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Mansbridge reflects on what it means to be Canadian

CBC new anchor has spent his career trying to answer that question

It wasn't until he opened the floor to questions after a speech at Canada Olympic House that Peter Mansbridge - anchor for The National on CBC - got to answer the question that was on everyone's mind: how was CTV doing as the host broadcaster of the Winter Games.

"I think they paid too much, but they got it and good for them," said Mansbridge, speaking at Canada-Whistler House last week during an event designed to showcase economic opportunities in Squamish and Pemberton. "I think they've done pretty well.

"It's been a challenge for us to find different ways to cover (the Games) which is why we're broadcasting from Whistler for the sixth night... and we've tried to tell stories from both (Vancouver and Whistler) because of the impact of The Games on the region."

That settled the question for the moment, but the issue came up once again when none other than senator and ski legend Nancy Greene Raine asked Mansbridge if he had an opinion on two applications for television stations currently being weighed by the CRTC. One is a station that would broadcast amateur sports, like World Cup ski racing, and another is a CBC sports channel. Greene wanted to know if CBC sports would commit to showing the same amateur sporting events.

While he acknowledged that the application was outside his jurisdiction, Mansbridge said the CBC has covered amateur sports in the past.

"I'll say this; one reason we were shocked and surprised we lost the rights to the Games is that we've paid back so much coverage... back into amateur sports. We thought the IOC would consider that in the process and not just how much money we slapped down.

"That said, you always have to have a mix, you have to get the revenues and if that means showing some pro sports then that's what it takes."

CTV paid roughly $90 million U.S. to the IOC for the television rights to broadcast the 2010 Olympic Winter Games, plus another $63 million U.S. to broadcast the 2012 Summer Games in London. CBC bid an estimated $95 million U.S. for both.

Mansbridge kicked off his speech with a story about a police officer who pulled him over for speeding and recognized him as a member of the same Scout pack in Ottawa, rather than as the host the CBC's national news show.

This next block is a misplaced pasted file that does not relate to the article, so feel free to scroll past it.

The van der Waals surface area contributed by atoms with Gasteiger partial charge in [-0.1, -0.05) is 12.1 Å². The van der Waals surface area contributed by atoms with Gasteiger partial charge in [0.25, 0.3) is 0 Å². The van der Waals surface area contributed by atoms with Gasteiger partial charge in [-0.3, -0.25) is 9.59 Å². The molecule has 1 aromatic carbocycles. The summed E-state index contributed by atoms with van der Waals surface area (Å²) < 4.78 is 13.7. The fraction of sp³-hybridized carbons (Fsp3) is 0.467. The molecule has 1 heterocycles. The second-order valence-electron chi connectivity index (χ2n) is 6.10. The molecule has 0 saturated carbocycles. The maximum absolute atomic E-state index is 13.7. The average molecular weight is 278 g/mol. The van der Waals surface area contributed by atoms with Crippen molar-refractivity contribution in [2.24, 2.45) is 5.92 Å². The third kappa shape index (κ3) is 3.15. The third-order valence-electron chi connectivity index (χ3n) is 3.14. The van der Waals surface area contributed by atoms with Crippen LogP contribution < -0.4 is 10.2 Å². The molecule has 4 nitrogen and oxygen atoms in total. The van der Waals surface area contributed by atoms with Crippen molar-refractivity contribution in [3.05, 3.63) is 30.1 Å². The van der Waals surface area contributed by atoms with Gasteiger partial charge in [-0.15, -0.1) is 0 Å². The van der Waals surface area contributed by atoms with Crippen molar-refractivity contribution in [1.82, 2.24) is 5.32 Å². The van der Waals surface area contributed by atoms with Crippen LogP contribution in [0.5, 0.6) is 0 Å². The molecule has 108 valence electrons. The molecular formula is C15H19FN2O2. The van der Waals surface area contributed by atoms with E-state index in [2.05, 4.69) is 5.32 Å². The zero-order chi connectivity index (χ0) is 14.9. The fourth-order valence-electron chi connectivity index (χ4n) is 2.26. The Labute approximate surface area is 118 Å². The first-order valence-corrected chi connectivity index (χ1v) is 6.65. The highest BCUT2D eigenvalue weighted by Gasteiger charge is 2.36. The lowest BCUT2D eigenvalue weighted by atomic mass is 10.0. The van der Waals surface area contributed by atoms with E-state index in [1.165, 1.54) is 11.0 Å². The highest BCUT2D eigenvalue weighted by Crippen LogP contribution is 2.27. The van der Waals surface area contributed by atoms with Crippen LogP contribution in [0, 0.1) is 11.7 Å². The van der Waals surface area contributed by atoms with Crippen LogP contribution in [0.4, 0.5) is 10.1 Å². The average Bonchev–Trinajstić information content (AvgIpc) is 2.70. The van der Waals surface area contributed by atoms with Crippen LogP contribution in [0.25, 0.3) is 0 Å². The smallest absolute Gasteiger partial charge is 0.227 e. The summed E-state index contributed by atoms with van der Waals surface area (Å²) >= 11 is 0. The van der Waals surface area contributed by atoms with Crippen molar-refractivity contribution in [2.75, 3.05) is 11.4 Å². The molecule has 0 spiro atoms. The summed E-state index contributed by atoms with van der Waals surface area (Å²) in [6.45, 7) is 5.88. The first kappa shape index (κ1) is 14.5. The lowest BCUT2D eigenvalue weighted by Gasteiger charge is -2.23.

He followed up with another funny story about his experiences as the first international reporter to sit down one-on-one with newly elected U.S. President Barack Obama. While the interview was planned down to the last second (because the president was due in Phoenix within a few hours to sign the stimulus package), Obama came back into the room after the interview to introduce a Canadian member of his staff to Mansbridge.

Mansbridge used most of his time to discuss what it means to be a Canadian, something that eludes any kind of definition. And so he did what he does best, telling recent stories that he believes sum up the Canadian identity.

The first story took place in Sri Lanka after the 2004 tsunami that killed over 200,000 people. Mansbridge was broadcasting outside of a village that had been destroyed when his camera crew was approached my local children. A girl saw the Canada flag pin on Mansbridge's vest and said "Canada good." Mansbridge wanted to know why she said that, and through an interpreter discovered that three Canadian nurses from Vancouver were inoculating villagers nearby. They were not in Sri Lanka with any of the aid organizations working there but had spent their own money and taken leave from work to travel to Sri Lanka to help out.

The next story involved the 60 th anniversary of the liberation of The Netherlands from the Nazi's in WWII, an operation that was led by Canadian troops.

"There were 250,000 people lining the streets of this town, 10 to 15 deep, cheering and waving Canadian flags for these veterans that were marching through the streets of Lapthorne," Mansbridge recalled. "We forget that Canadians were a force in liberating the Netherlands, but over there they don't forget, they never forget."

Mansbridge asked a woman with a little boy on her shoulders why they were their. She answered: "Because I want him to know what a Canadian is."

"All my professional career I've been trying to answer that question, what a Canadian is. All these constitutional crises, the Mulroney years with Meech Lake and the Charlottetown Accord, the Quebec referendum... and nobody had the answer. But this woman knew, and she wanted to teach her son.

"These young guys sacrificed, sometimes everything - you can walk through cemeteries there with thousands of our soldiers, and they don't forget."

The final story was about one of his trips to Afghanistan, where he met a woman who was born in Afghanistan but fled to Canada with her family. She grew up in Montreal and had a career in computer science. But she made the decision to travel back to Afghanistan to let the women know what their rights were under the new, post-Taliban regime - risking her life in the process.

"She's still there," said Mansbridge.

Mansbridge also counseled Vancouver and Whistler to be patient about their Olympic legacies, stopping by Calgary on the way to cover the 2010 Games to see how the Games impacted that city. "It takes a little while, but the payoff comes," he said. "The Games did it for Calgary, and you can bet that they will here."